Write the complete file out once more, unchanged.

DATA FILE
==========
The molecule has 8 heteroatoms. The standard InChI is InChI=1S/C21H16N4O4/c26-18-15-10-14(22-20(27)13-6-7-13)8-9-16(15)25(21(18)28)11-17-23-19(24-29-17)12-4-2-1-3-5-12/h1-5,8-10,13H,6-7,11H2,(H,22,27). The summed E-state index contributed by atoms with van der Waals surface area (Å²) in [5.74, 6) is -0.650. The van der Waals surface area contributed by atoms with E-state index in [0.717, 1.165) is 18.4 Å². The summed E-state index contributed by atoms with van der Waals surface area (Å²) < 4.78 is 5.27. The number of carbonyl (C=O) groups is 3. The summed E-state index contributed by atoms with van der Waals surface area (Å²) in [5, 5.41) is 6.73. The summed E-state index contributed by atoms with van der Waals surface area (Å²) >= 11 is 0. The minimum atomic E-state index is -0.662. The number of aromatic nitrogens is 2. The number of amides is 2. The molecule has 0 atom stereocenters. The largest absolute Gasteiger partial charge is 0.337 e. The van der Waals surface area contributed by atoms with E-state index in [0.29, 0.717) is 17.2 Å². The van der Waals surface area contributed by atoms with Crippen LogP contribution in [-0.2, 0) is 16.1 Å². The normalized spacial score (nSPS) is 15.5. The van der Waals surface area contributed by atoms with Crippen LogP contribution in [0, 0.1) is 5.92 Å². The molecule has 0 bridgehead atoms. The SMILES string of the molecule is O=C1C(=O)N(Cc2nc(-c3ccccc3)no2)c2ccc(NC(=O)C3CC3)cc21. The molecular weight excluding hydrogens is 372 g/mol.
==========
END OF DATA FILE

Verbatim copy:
The molecule has 8 heteroatoms. The standard InChI is InChI=1S/C21H16N4O4/c26-18-15-10-14(22-20(27)13-6-7-13)8-9-16(15)25(21(18)28)11-17-23-19(24-29-17)12-4-2-1-3-5-12/h1-5,8-10,13H,6-7,11H2,(H,22,27). The summed E-state index contributed by atoms with van der Waals surface area (Å²) in [5.74, 6) is -0.650. The van der Waals surface area contributed by atoms with E-state index in [0.717, 1.165) is 18.4 Å². The summed E-state index contributed by atoms with van der Waals surface area (Å²) < 4.78 is 5.27. The number of carbonyl (C=O) groups is 3. The summed E-state index contributed by atoms with van der Waals surface area (Å²) in [5, 5.41) is 6.73. The summed E-state index contributed by atoms with van der Waals surface area (Å²) >= 11 is 0. The minimum atomic E-state index is -0.662. The number of aromatic nitrogens is 2. The number of amides is 2. The molecule has 0 atom stereocenters. The largest absolute Gasteiger partial charge is 0.337 e. The van der Waals surface area contributed by atoms with E-state index in [0.29, 0.717) is 17.2 Å². The van der Waals surface area contributed by atoms with Crippen LogP contribution in [-0.2, 0) is 16.1 Å². The normalized spacial score (nSPS) is 15.5. The van der Waals surface area contributed by atoms with Crippen LogP contribution in [0, 0.1) is 5.92 Å². The molecule has 0 bridgehead atoms. The SMILES string of the molecule is O=C1C(=O)N(Cc2nc(-c3ccccc3)no2)c2ccc(NC(=O)C3CC3)cc21. The molecular weight excluding hydrogens is 372 g/mol.